We're just adding the `autoscale_scores`

option here to estimate the
distribution of individual scores on a number of completely random sample
assignments (200 in this case) and then apply a transformation to rescale each
score to a standard normal.

Note that by 'normalizing' the distribution of the scores we obtain values centered around zero, thus that the optimized scores are likely to be negative. We may also want to decrease the delta_min parameter to match the new numerical range.

bc3_as <- optimize_design( bc, scoring = multi_scoring_f, n_shuffle = 3, max_iter = 200, min_delta = 0.01, autoscale_scores = T, autoscaling_permutations = 200 )

Having directly comparable scores, it may be reasonable now to use a function that somehow aggregates the scores to decide on the best iteration (instead of looking at the scores individually).

An easy way to do this is to use the built-in worst_score function. This will simply set the aggregated score to whichever of the individual scores is larger (i.e. 'worse' in terms of the optimization).

bc4 <- optimize_design( bc, scoring = multi_scoring_f, n_shuffle = 3, aggregate_scores_func = worst_score, max_iter = 200, autoscale_scores = TRUE, autoscaling_permutations = 200 )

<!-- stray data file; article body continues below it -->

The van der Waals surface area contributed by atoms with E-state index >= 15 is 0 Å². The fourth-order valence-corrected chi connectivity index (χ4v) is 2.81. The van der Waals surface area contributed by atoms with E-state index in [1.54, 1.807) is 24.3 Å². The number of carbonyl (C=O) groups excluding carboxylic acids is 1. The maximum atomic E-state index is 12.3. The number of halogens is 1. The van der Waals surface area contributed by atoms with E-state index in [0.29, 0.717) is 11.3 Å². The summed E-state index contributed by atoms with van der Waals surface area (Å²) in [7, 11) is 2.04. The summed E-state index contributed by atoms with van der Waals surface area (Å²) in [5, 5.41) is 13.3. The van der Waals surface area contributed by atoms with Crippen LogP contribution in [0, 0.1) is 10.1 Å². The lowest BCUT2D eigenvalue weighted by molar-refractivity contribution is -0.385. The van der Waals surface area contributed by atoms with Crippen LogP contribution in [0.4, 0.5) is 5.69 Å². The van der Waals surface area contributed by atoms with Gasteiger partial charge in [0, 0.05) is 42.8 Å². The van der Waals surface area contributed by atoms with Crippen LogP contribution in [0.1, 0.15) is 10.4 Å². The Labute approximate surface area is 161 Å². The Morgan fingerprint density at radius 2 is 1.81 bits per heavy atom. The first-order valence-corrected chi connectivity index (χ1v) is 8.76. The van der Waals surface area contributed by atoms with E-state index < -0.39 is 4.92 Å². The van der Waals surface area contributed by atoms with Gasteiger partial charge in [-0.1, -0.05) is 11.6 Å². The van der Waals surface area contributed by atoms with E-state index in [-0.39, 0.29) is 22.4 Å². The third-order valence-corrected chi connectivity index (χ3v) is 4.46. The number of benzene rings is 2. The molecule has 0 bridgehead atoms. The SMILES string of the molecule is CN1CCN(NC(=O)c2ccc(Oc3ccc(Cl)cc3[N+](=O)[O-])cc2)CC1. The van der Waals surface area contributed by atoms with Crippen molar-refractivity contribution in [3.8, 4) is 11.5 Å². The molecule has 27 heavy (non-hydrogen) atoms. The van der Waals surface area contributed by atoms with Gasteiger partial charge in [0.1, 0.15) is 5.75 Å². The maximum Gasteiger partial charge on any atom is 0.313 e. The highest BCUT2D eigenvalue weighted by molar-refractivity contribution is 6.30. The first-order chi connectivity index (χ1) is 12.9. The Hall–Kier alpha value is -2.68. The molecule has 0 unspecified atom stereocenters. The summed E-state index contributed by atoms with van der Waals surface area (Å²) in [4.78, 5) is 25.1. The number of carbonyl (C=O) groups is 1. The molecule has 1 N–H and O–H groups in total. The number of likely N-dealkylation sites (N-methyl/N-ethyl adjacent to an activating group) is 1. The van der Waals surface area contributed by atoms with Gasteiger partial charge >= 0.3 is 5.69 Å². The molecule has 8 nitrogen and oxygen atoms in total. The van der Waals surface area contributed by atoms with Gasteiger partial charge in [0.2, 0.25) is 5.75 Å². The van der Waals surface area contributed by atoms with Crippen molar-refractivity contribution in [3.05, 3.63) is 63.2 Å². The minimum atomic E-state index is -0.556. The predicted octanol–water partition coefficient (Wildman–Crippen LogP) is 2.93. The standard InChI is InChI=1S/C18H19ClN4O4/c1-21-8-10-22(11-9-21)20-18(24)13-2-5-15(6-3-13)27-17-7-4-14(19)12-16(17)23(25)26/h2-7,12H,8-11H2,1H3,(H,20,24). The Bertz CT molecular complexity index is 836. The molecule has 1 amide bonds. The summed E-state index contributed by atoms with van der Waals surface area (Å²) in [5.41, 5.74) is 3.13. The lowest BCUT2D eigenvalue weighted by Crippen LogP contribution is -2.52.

Another - more interesting - option would be to aggregate the two scores by taking their sum. This way both scores will influence the optimization at every step.

For illustration, we omit the `n_shuffle`

parameter here, which will lead by
default to pairwise sample swaps being done on each iteration.

bc5 <- optimize_design( bc, scoring = multi_scoring_f, aggregate_scores_func = sum_scores, max_iter = 200, autoscale_scores = TRUE, autoscaling_permutations = 200 )

As a final example, we calculate the (squared) L2 norm to actually aggregate the two scores. Not that this choice is not really motivated in this case, but it could be used if optimization was carried on meaningful distance vectors or normalized n-tuples.

Note that we don't use the auto-scaling in this case as the L2-norm based optimization would force both normalized scores towards zero, not the minimal (negative) value that would be desired in that case.

bc5_2 <- optimize_design( bc, scoring = multi_scoring_f, aggregate_scores_func = L2s_norm, max_iter = 200, )

It is recommended to use the `n_shuffle`

parameter to steer the optimization
protocol. However, you may also provide a dedicated shuffling function that on
each call has to return a shuffling order (as integer vector) or a list with the